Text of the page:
Food and drink are the two staples that people pick out when they want to stereotype student life – from frozen pizzas and cheap kebabs to beer, vodka and everything in-between, students are generally given equal footing with seagulls and rats when it comes to healthy living. Sadly, the small forays made by medical researchers into studying the average student diet have pretty much proved these stereotypes right: in 2010, a study by members of the Department of Psychology and Counselling at Newman University College found that more than half of the students sampled were eating under the recommended daily allowance for fruit and vegetables, failing to exercise properly, and binge drinking at least once a week. Similarly, research done at Coventry University in the same year discovered that many young men use dietary supplements to balance out their erratic eating habits in the hopes of achieving a more macho look. On top of this, the student diet seems to be something that parents can’t vaccinate against — Dr Ricardo Costa, who led the study at Coventry, calls higher education a “level playing field” where people indulge in bad habits regardless of how they’ve been raised.
It falls to the higher education sector, then, to offer alternative options. Like any other area of university study, healthy eating is something that takes a concerted effort to get right, and that means more than just putting up a few posters about getting your five-a-day. Many universities have chosen to meet the growing demand for healthy, gourmet meals by bringing in outside talent, and Aramark are one of the industry’s rising contract caterers: they work with universities from Sunderland and Salford down to the sprawling colleges of the University of London, providing fresh food choices for a plethora of students. Earlier this year, Aramark launched the first phase of their ‘Healthy for Life’ programme, which is designed to offer healthier options for clients and customers across all of their sites, covering everything from healthier Mediterranean, Middle Eastern and Thai dishes to recipe cards, lectures, talks and cookery classes.
Aramark’s Health and Wellbeing Manager, Candice West, has picked up on the gap between what students practice and what they preach; she points to a study from last year by YouGov, which found that two thirds of students said they always try to eat healthily, while 54% pay attention to the fat content of their food, with around 40% similarly concerned about calories and salt levels. “Health is clearly important to students,” she says – and it falls to caterers to address those needs. In her view, Aramark are well equipped to meet the demand: “The scale of Aramark’s operations means we have the insight and capabilities to encourage healthier eating, which some individual in-house catering operations may not.”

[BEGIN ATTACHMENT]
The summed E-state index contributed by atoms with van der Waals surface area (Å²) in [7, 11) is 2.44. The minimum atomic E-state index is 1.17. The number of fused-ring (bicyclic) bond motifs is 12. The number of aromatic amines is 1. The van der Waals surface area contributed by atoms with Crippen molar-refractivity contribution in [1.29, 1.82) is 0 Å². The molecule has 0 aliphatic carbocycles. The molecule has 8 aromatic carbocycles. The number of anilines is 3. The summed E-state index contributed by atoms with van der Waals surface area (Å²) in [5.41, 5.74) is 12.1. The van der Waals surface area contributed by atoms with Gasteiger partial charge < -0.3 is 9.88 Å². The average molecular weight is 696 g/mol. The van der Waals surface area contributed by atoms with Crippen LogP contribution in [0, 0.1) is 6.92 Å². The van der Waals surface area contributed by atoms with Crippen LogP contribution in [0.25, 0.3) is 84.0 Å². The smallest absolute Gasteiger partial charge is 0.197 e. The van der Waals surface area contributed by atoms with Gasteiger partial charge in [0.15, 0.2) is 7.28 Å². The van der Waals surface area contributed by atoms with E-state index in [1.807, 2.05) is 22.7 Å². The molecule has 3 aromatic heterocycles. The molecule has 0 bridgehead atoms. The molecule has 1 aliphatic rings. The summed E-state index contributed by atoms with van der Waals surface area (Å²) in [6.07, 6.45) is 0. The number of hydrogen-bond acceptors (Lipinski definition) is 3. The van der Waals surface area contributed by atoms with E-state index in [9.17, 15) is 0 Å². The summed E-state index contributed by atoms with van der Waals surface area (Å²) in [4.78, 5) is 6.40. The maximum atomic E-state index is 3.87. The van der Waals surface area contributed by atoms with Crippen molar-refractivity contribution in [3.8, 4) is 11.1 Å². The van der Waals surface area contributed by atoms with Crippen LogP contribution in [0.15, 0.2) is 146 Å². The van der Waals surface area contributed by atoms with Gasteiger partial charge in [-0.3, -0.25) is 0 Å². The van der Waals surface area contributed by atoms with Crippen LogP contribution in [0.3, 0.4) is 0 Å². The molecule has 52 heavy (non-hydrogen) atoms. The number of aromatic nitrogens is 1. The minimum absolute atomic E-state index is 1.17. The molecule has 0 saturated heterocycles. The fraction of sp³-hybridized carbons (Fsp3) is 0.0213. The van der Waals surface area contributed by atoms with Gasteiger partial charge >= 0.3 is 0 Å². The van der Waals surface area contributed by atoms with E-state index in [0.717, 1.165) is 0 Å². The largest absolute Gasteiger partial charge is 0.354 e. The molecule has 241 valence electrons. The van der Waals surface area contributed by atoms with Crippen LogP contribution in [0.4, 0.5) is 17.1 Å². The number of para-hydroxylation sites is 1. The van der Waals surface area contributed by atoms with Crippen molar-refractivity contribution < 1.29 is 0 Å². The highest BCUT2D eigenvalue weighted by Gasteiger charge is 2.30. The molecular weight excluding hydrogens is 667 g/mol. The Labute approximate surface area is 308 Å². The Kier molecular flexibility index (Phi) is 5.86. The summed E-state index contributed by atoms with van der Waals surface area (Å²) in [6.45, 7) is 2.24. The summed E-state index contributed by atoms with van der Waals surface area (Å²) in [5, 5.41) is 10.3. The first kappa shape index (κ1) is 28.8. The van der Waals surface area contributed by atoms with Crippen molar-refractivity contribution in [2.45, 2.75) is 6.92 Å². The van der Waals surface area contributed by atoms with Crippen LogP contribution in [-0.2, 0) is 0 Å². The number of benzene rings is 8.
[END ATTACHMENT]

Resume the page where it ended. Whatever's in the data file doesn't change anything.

Sure enough, Aramark’s approach to healthy eating is careful and methodical. They’re a signatory to the government’s Public Health Responsibility Deal, charting their progress while delivering healthier options for their customers. “All our recipes are audited by our in-house dieticians and our chefs undertake nutritional training covering food development and preparation,” West says, pointing out that this keeps the menus under constant review. Aramark also make sure they pay attention to the supply chain – they were the only company to make the grade in the food service sector for Ethisphere’s ‘World’s Most Ethical Companies’ list. Their approach comes out of a concern for customers and employee wellbeing, with the hope of achieving the best results by using the best produce, whether that means seeking out seasonal vegetables, or sourcing dairy products from Red Tractor certified farms.
The international clout of Aramark’s services also allows them to keep up with what West calls “the wider health and wellbeing agenda – attending conferences and events, taking information from our core suppliers, and working with our dieticians. We also undertake our own market research,” she adds, “often at individual university level, to understand the motivations and drivers of the student population, and often carry out focus group discussions on the issues which matter and to see what kind of healthy products and messaging students will respond to.”